Know the Signs of Diabetes in Seniors
Did you know: About 1 in 4 adults over the age of 60 have diabetes? While receiving a diabetes diagnosis may sound scary, consistent management can help your loved one continue to live a full and happy life.
Understanding the signs and symptoms of diabetes now can play a key role in preventing severe health complications later.
What is Diabetes?
Diabetes is a health condition that affects the way an individual’s body processes glucose (blood sugar). For people without diabetes, insulin turns glucose into energy. When the body produces too little insulin or struggles to use it well, the glucose remains in the bloodstream, making it possible for health issues to develop over time.
There are two types of diabetes: Type 1 and Type 2.
What’s the Difference Between Type 1 and Type 2?
Type 1 and Type 2 diabetes are not the same.
For those diagnosed with Type 1 diabetes, the pancreas makes little to no insulin. Type 1 usually develops in children or young adults, but people of any age can get it.
For those diagnosed with Type 2 diabetes, there are two issues that develop: first, the pancreas doesn’t produce enough insulin,the hormone that regulates the movement into your cells; second, the cells struggle to use insulin well. The pancreas’ ability to produce insulin decreases over time. Type 2 generally develops in adulthood.
Both types lead to hyperglycemia, also known as high blood sugar.
Spotting the Symptoms
The symptoms for both Type 1 and Type 2 are similar. However, symptoms for Type 2 tend to develop slowly over time. Symptoms may include:
Frequent thirst. Your loved one may feel thirsty often. This is because their muscles and other tissues are dehydrated. When blood sugar levels rise, the body will pull fluid from surrounding tissue in an effort to dilute the sugar in the bloodstream.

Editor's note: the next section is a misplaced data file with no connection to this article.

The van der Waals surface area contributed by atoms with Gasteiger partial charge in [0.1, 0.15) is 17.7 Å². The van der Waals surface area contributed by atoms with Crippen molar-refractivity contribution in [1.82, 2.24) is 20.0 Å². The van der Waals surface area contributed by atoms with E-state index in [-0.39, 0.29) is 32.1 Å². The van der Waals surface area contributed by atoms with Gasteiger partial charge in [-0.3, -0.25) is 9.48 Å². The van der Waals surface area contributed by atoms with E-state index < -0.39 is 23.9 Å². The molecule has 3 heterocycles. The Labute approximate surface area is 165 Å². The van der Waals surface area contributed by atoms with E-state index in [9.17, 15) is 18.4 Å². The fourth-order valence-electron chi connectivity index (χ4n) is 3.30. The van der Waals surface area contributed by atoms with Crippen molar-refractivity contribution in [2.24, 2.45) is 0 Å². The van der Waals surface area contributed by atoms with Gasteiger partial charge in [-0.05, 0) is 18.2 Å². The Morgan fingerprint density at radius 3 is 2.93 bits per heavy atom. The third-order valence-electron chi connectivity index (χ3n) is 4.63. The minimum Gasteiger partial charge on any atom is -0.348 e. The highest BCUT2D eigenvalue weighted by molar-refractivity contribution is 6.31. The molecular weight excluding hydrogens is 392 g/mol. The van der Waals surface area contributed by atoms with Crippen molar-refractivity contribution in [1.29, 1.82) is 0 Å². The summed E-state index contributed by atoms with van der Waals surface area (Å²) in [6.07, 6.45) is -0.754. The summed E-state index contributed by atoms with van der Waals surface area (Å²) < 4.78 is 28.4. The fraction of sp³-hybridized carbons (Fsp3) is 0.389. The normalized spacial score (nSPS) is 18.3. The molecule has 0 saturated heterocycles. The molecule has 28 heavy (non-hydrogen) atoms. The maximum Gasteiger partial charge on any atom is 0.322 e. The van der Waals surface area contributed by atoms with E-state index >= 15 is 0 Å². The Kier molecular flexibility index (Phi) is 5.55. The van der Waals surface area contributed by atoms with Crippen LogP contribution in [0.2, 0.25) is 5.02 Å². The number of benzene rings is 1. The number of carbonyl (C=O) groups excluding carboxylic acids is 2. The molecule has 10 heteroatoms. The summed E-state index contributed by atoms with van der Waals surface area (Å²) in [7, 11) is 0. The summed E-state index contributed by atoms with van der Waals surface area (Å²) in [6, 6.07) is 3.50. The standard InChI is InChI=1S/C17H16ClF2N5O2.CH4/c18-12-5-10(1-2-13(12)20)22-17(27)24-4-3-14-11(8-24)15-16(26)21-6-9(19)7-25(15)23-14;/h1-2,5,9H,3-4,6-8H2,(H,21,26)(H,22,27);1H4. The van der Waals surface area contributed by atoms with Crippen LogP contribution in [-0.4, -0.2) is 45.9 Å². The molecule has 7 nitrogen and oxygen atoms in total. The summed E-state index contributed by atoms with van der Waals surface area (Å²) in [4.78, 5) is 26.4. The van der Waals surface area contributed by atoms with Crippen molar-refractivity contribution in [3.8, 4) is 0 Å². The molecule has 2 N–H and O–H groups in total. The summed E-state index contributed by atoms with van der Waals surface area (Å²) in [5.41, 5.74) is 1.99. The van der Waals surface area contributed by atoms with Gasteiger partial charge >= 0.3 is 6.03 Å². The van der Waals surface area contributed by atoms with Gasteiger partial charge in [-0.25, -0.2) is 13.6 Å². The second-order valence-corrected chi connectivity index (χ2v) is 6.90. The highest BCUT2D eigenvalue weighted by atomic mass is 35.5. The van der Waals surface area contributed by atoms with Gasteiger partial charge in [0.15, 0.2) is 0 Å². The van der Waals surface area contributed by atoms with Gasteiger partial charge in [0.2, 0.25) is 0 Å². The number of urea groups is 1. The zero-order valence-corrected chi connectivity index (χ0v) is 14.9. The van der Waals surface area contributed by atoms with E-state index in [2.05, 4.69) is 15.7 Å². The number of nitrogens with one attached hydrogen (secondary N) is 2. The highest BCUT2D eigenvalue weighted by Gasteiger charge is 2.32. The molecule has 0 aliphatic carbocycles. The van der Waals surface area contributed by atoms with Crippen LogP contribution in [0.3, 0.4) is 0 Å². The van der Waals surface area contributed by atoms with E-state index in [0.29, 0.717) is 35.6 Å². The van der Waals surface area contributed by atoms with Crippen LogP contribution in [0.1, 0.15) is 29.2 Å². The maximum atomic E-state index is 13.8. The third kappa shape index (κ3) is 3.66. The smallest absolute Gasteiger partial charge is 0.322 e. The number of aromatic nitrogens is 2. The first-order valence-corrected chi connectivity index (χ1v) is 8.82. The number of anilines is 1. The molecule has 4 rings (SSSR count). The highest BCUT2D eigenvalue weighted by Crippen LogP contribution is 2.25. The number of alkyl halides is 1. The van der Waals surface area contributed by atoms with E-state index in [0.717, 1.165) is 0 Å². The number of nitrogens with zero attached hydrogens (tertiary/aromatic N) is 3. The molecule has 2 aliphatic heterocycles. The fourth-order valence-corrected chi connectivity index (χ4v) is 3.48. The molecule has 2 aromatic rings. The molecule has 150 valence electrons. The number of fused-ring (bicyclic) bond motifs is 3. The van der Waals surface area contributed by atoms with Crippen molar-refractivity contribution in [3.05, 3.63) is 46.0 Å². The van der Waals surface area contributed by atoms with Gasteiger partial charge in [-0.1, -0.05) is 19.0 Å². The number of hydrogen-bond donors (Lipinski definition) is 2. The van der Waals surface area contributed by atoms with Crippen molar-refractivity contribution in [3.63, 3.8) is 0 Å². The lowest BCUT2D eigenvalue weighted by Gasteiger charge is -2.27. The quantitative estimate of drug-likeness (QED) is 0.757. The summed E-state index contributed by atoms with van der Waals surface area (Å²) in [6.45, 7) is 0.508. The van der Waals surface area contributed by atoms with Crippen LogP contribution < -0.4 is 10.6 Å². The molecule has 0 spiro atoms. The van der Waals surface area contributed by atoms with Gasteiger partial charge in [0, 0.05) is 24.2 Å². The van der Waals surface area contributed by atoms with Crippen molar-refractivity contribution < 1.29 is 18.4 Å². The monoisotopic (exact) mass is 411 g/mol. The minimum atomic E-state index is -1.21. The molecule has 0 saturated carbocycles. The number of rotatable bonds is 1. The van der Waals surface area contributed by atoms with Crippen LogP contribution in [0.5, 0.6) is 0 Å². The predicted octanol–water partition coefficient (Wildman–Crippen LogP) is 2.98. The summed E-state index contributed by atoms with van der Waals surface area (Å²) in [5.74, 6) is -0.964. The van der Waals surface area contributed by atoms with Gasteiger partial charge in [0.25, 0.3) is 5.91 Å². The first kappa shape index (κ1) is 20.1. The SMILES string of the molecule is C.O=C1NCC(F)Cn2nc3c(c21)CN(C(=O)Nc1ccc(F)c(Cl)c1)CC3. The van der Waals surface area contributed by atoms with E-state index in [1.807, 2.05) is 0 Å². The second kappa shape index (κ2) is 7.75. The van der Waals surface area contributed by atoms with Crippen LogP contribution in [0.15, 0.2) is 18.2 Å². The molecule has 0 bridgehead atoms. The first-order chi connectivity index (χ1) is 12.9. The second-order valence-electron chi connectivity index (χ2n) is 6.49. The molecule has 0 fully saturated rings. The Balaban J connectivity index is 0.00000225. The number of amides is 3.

Frequent urination. Drinking water excessively can cause your loved one to urinate more. The more they urinate, the more they have to drink. The body is trying to eliminate the excess sugar via urination.
Extreme hunger. Food provides fuel. However, when a person is insulin resistant or doesn’t produce enough insulin, the glucose from the food is unable to enter the cells as energy. Low energy signals the body to raise a “hunger flag” in an attempt to get it more food.
Blurry vision. High glucose levels can cause fluid to be pulled from the eye’s lens, causing it to swell and develop blurred vision.
Fatigue. Low glucose levels lead to low energy levels.
Unintentional weight loss. Weight loss is the result of having too little insulin, causing the body to start burning fat and muscle for energy.
In addition to the list above, other symptoms to watch out for include slow-healing sores, numbness or tingling in the hands or feet, or changes in mood.
How to Care for Seniors with Diabetes
While there’s no cure for diabetes yet, when caught early, adopting lifestyle changes can slow or stop the progression of the disease.
Managing diabetes may seem like a daunting task, but with the assistance of our Home Care Aides, your loved one can make smart and healthy choices with ease.
Whether it’s preparing well-balanced meals or shopping for healthy snacks, tracking medications, glucose monitoring, or encouraging exercise, our Home Care Aides are ready to help your loved one achieve optimal health.
Contact Us today to learn more.